Today’s guest post on what is church comes from Dr. Janise McNair, PhD, ECE.
I have attended church since childhood. Not the same church, but always a protestant church. I started out in a Methodist church, then my family moved around a bit and we attended the protestant church service on different military bases. While in college, I attended a Baptist church, and now I’m in a Methodist church again. As far as other religions go, I have enjoyed learning about the experiences and importance of other religions through close relationships with friends of various international backgrounds. But through it all, I have pretty much stayed influenced by the long line of churchgoers in my family that have had a positive impact on my life and the lives of others.
What is church? Well, that’s a difficult question for me. Or maybe I should say it is an easy question with a very long, complicated answer. For me, church is so many things and also a few, very specific things. I wondered, should I write about THE Church, a church or my church? I struggled with where to begin and where to end. I decided to begin here. Church, for me, is a gathering place that helps prepare me to go out and do good things. The church gathering is a chance to set myself away from the busyness and noise of my life and to sit and think about how I’m doing, how I can improve, how to pray for/mourn/celebrate with others and how to be inspired to do something more. Church is turning off the cell phone, not checking email, not answering the door, not thinking about the grocery list or the next meal or the next deal or the next call. Church helps me focus on the right things.
Church, for me, is learning about scripture. The Bible is an ancient document from the Middle East, written by men, translated and canonized by the elite, and reproduced thousands of times, but it is a document that has taught me so much about human nature, the human spirit and God. It teaches me in ways that challenge me, but also in practical ways that influence how I relate to my family and how I relate to my community. It’s good. The more I learn and understand how things work, the more I’m able to figure out how to do the right thing, and also to figure out when the church is not doing the right thing. I enjoy being in a church where I’m taught by people who have studied scripture in a lot of detail with a lot of context. I love to learn from people who have a life experience with the scriptures that gives a personal perspective to how they apply it to life in general, and to their own lives in particular.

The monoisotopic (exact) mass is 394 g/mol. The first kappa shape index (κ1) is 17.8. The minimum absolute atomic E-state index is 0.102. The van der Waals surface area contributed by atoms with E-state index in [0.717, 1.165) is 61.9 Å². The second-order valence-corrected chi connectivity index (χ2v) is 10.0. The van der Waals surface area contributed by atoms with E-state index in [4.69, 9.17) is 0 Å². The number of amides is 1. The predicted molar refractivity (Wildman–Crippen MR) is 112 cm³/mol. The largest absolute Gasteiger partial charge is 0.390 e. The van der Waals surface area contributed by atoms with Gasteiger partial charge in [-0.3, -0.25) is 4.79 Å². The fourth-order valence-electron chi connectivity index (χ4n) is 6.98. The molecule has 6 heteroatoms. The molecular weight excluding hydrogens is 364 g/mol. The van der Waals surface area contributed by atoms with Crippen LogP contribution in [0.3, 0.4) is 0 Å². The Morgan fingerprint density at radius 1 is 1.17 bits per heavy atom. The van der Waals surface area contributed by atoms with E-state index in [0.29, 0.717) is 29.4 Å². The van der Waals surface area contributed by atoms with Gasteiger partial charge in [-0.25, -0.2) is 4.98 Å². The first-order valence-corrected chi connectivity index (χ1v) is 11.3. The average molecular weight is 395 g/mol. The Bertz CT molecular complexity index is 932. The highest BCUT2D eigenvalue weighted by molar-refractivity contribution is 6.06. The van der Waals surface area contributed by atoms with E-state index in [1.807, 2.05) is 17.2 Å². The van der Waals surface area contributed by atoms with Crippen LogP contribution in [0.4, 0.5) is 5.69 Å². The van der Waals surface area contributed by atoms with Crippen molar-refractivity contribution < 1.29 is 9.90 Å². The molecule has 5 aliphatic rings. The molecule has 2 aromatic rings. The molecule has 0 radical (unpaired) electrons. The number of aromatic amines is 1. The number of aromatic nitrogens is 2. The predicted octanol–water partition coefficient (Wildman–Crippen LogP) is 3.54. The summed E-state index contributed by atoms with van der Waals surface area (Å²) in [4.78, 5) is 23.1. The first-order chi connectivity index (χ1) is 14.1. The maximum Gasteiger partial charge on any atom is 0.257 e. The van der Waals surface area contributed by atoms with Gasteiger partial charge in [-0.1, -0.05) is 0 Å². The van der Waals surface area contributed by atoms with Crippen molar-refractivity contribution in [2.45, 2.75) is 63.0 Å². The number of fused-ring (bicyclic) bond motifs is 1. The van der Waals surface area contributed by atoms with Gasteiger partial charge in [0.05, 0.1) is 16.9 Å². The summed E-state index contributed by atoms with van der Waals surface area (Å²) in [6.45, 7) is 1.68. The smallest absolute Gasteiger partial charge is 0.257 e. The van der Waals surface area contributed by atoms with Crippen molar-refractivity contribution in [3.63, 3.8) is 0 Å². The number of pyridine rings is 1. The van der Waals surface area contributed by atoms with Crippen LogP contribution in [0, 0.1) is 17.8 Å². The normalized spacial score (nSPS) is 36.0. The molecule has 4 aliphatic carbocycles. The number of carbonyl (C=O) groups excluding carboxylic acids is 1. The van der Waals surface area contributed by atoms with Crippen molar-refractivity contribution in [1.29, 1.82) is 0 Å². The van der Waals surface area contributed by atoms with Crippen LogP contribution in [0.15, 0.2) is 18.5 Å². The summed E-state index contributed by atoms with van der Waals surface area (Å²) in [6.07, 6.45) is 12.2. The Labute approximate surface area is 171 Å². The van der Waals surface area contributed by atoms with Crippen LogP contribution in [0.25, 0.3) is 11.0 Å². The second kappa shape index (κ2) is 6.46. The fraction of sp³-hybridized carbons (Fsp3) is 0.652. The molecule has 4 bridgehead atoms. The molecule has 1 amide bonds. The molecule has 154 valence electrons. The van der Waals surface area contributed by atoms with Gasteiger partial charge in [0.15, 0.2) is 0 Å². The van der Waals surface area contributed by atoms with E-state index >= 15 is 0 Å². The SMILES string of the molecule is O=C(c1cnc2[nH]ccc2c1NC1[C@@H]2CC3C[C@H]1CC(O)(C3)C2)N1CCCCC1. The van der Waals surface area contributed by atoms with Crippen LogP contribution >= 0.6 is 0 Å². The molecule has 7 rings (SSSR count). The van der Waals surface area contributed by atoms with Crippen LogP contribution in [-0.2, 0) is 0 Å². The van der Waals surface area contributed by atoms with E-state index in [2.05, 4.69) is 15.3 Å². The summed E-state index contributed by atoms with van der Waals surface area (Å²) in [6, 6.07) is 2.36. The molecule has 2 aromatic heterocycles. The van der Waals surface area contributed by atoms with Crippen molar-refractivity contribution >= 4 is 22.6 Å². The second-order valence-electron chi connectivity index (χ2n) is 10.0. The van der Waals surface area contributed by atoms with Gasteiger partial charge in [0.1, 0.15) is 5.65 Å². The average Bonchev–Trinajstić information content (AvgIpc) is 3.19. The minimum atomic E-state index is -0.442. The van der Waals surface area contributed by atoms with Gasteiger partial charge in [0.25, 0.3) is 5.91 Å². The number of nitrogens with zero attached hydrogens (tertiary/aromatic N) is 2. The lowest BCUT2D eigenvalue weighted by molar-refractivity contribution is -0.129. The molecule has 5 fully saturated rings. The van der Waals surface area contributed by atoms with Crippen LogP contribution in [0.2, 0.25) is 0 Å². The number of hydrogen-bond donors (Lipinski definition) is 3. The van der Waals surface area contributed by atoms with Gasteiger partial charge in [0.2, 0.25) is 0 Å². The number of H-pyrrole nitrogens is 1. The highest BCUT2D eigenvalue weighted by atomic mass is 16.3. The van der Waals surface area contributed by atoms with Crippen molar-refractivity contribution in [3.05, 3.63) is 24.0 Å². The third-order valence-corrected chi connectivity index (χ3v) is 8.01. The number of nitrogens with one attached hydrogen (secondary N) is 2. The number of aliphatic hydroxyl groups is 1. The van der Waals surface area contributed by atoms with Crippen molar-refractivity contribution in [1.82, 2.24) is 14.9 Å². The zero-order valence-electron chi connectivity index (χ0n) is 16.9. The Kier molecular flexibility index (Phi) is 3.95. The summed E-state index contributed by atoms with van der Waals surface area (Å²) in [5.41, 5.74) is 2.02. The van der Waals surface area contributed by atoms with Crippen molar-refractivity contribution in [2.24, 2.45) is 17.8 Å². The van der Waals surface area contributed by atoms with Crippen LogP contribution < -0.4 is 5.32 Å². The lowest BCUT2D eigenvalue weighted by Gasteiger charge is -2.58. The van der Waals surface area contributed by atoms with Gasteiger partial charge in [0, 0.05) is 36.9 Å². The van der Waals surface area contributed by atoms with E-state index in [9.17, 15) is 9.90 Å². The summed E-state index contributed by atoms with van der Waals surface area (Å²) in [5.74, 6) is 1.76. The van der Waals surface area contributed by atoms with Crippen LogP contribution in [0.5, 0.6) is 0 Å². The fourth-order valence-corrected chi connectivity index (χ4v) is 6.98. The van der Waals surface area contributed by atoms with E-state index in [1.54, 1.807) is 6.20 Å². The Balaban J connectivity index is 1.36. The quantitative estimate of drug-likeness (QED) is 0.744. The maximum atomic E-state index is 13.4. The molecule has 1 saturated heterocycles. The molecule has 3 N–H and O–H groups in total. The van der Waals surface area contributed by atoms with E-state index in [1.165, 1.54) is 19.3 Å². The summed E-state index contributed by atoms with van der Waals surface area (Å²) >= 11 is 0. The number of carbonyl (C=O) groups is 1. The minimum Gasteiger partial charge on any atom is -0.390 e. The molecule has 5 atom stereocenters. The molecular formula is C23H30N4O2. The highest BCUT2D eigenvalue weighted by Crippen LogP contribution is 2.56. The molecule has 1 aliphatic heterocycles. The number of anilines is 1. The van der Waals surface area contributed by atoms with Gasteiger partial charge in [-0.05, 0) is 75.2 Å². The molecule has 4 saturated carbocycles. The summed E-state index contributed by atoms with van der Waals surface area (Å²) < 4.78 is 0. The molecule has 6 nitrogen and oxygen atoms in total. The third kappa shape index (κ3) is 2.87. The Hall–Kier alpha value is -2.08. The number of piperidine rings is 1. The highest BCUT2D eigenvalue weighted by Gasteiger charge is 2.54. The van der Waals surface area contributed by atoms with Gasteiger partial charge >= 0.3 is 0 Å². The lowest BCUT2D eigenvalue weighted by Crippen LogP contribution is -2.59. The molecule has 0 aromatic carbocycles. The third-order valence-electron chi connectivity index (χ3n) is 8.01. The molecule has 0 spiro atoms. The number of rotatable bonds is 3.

Church, for me, is also an opportunity to worship together. First, let me say that I think worship can happen anywhere. It can happen in my car while I listen to or sing a certain song. It can happen on the beach, when I see the majesty of a sunset. It can happen in a small group of people who have gathered to pray for someone. It can happen in a huge gathering of noisy people who are all praising God. I think it can happen any place under any conditions because Jesus is everywhere accessible, ready and willing to connect.
Worship in a church gathering has been a learning experience for me. Some time ago, I used to sit in the pew thinking about what I was or wasn’t getting from a given church service. Even at a good church, I would get distracted when something wasn’t quite what I expected, and that would become the focus of my thoughts. At some point the thought came to me, “God is not sending me to church for what I can get out. He’s sending me to church for what I can put in.’’ So, I tried to approach worship differently. I started to bring worship with me by praying on the drive to church. I prayed for the choir and musicians. I prayed for the preacher. I prayed for the church as a whole. I prayed for my wants to take a back seat for a while so I could experience God’s presence. When I remember to follow this practice, worship in church is always meaningful and moving to me, no matter what tries to distract me.
Lastly, Church, for me, is community. Standing next to other people, shaking someone’s hand, looking people in the eyes and listening to someone’s story. It pulls me out of my universe-of-one and reminds me that the universe might be a little bit bigger than my own problems, opinions, and intentions. I think, in the early church in Acts, the fellowship of believers was not so much about agreement, getting along and doing the same thing, as much as it was about gathering together, learning together and getting through things together. This feeling of community, in good churches, leads to taking care of the needs of the community — service projects, missions, and acts of kindness. The church can be a source of social justice that is as large as a civil rights movement or as small as a free plate of food.
So, Church, for me-THE church, a church, and my church—is a living part of the community. It brings people together to learn about Jesus, to worship Him in spirit and in truth, and then sends them out to serve and love people.